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Opinions of Thursday, 2 June 2011

Columnist: Parbey, Parbey

Suspension of lawyers: An abuse of freedom of speech?

By Rhinehold Parbey

It is a fundamental principle in a democratic society, like Ghana, that everyone has the right to freedom of expression. This right includes freedom to hold opinions and to receive and impart information and ideas without interference by public authority. However this freedom is not exercised in a vacuum particularly when it borders on the reputation and integrity of the judiciary. As guarantors of justice, the courts are expected to enjoy public confidence if it is to be successful in carrying out its duties. To protect their reputation and maintain the authority and impartiality of the judiciary against destructive attacks, that are essentially unfounded, the exercise of freedom of expression is subjected to restrictions or penalties as are prescribed by law and are necessary in any democratic society.

Arguably and expectedly, such protection of confidence has often come into conflict with ones exercise of his/her freedom of speech. This conflict has become more visible when one considers the decision by the Magistrates and Judges’ Association to suspend hearing cases involving four lawyers pending the determination of the investigations into the assertions by the legal practitioners that judicial corruption in Ghana was no longer a perception but a reality. It would be recalled that these lawyers, Dr Raymond Atuguba, David Annan, Abraham Amaliba and Larry Bimi, were referred to the General Legal Council to substantiate their allegations of corruption against judges which were made at a round-table discussion on the Judiciary and Ghana’s Justice System in Accra, organized by the National Commission for Civic Education (NCCE) as part of its Annual Constitution Week celebration.

As regards the scope of this case the decision to invite the lawyers before the disciplinary committee was not prompted by their professional ability to exercise their legal duties but by statements made at a Civic forum regarding allegation of judicial corruption. Accordingly, the issue complained of is essentially related to freedom of expression, and not by virtue of their competence. The issue therefore is whether or not the Association is justified in suspending hearing cases involving these four lawyers prior to the determination of the matter. Honestly, in writing this article, though I am somehow constrained because the matter is yet to be decided, I feel strongly that I need to exercise my right of free speech by analysing dispassionately whether the judges were right in their decision to suspend the lawyers. For convenience, I will in this article use the term "judge" to embrace every judicial decision-maker, whether judge, lay justice or juror.

The Constitution by Article 21 (1) (a) provides:

All persons shall have the right to freedom of speech and expression, which shall include freedom of the press and other media.

Clearly, there is a prima facie evidence that an interference with the lawyers’ freedom to exercise their right to free speech has been occasioned. Having established this, it is then necessary to examine whether that interference was justified.

The judges appear to be arguing that the suspension is necessary for maintaining the authority and impartiality of the judiciary and for the protection of the reputation or rights of others. By this, the Association seem to be arguing that the lawyers’ critical comments, which were unsupported by any evidence, had sought to give the public the impression that our judges are corrupt. Moreover, it appears from their action that these lawyers had disseminated defamatory statements against the judges and until they provide incontrovertible evidence, they risk losing access to their profession. With the greatest respect for the opinion of the Association, I regret that I am unable to agree with the position which has been reached by the Association regarding the suspension. My view is based on the following considerations:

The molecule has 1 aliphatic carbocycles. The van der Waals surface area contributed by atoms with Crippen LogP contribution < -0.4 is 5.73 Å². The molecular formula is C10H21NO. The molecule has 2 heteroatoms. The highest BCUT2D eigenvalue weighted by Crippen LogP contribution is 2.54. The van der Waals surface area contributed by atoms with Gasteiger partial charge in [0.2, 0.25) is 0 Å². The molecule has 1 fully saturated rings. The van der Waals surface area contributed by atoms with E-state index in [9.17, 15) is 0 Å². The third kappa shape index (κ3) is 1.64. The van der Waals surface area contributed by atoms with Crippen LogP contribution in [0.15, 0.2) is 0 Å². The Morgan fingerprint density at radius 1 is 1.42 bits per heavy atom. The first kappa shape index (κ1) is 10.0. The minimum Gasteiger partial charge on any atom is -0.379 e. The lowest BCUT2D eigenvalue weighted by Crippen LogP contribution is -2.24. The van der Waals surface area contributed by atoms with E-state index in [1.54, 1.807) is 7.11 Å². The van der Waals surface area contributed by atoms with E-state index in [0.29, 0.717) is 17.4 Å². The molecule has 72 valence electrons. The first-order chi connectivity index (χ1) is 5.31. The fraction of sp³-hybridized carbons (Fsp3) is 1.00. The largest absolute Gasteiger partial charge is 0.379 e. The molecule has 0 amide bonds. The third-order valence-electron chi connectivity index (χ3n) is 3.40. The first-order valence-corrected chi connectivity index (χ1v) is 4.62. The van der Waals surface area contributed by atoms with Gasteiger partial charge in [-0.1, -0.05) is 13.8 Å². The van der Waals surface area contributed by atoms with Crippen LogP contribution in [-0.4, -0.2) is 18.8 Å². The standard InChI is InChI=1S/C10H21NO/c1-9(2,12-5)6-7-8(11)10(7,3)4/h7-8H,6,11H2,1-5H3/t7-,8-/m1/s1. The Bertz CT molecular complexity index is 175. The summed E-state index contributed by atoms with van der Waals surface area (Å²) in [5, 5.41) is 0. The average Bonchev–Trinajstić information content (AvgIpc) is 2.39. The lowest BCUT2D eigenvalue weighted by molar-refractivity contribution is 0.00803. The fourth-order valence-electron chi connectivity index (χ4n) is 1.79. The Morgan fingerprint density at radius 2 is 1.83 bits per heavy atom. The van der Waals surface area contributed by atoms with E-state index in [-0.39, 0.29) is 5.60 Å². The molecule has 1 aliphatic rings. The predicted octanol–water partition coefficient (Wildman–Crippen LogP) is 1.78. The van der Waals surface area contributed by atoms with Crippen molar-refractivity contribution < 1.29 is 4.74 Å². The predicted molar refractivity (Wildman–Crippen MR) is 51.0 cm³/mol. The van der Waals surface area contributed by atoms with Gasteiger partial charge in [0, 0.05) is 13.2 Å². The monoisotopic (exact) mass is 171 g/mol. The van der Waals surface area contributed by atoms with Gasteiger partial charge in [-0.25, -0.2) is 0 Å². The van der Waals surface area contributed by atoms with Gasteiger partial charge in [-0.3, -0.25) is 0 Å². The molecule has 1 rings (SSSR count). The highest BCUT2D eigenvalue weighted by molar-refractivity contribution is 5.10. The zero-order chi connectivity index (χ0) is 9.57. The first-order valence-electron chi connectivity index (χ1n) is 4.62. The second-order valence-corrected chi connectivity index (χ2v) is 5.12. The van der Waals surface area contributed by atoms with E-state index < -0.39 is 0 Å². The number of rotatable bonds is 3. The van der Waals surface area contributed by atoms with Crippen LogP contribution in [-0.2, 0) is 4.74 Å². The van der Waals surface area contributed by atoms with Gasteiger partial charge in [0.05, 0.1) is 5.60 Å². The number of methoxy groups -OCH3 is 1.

In the first place, in order to justify the interference of freedom of expression, there must be a ‘pressing social need’. In deciding whether there is a pressing social need, a careful distinction needs to be made between facts and value judgments. It is apposite to note that the existence of facts can be demonstrated, whereas the truth of value judgments is not susceptible of proof. Nonetheless, even where a statement amounts to a value judgment, the proportionality of interference may depend on whether there exists sufficient factual basis for that statement. The lawyers insist that the statements made, on the basis of which they have been charged with a disciplinary offence, were expressions of their opinions, i.e. a value judgment, and not statements of fact. They, however, maintain that all the facts underlying their opinion were true and supported by evidence.

Indeed, there is nothing to show that these statements were frivolous or fanciful. Of course, the content of statements, such as those made by Dr Atuguba, must be treated prudently in a situation of the kind described by him. It may also be that certain matters reported by the lawyers were mistaken or arose out of a misinterpretation of the situation. However, it cannot be said that the matters described by them, taken as a whole, were entirely false or simply invented for the purpose of denigrating the judges. While I may agree with the judges regarding the difficulties of establishing the veracity of the various statements made, it is my opinion that the judges cannot overlook the support that the lawyers’ account has relative to the pronouncements of the Chief Justice, Ms Theodora Wood, who has recently made several calls in the direction of addressing this issue of corruption in the judiciary. It is also on record that the late Justice Acquah chaired a committee which toured the country investigating corruption in the judiciary following which a report was submitted to Parliament and a Complaints’ Unit established. If corruption does not exist within the judiciary, why would these justices, of all people, institute measures to address the canker?

Secondly, what is at stake as regards the Association’s decision is the confidence which the courts in a democratic society must inspire in the public. Nonetheless, whilst the Association strive strenuously to maintain such impartiality and authority, democracy being an open system of government in which freedom of expression plays a pivotal role is clearly incontestable. To this end, I am in full agreement with, and reproduce approvingly, the opinion of the European Commission of Human Rights when it states: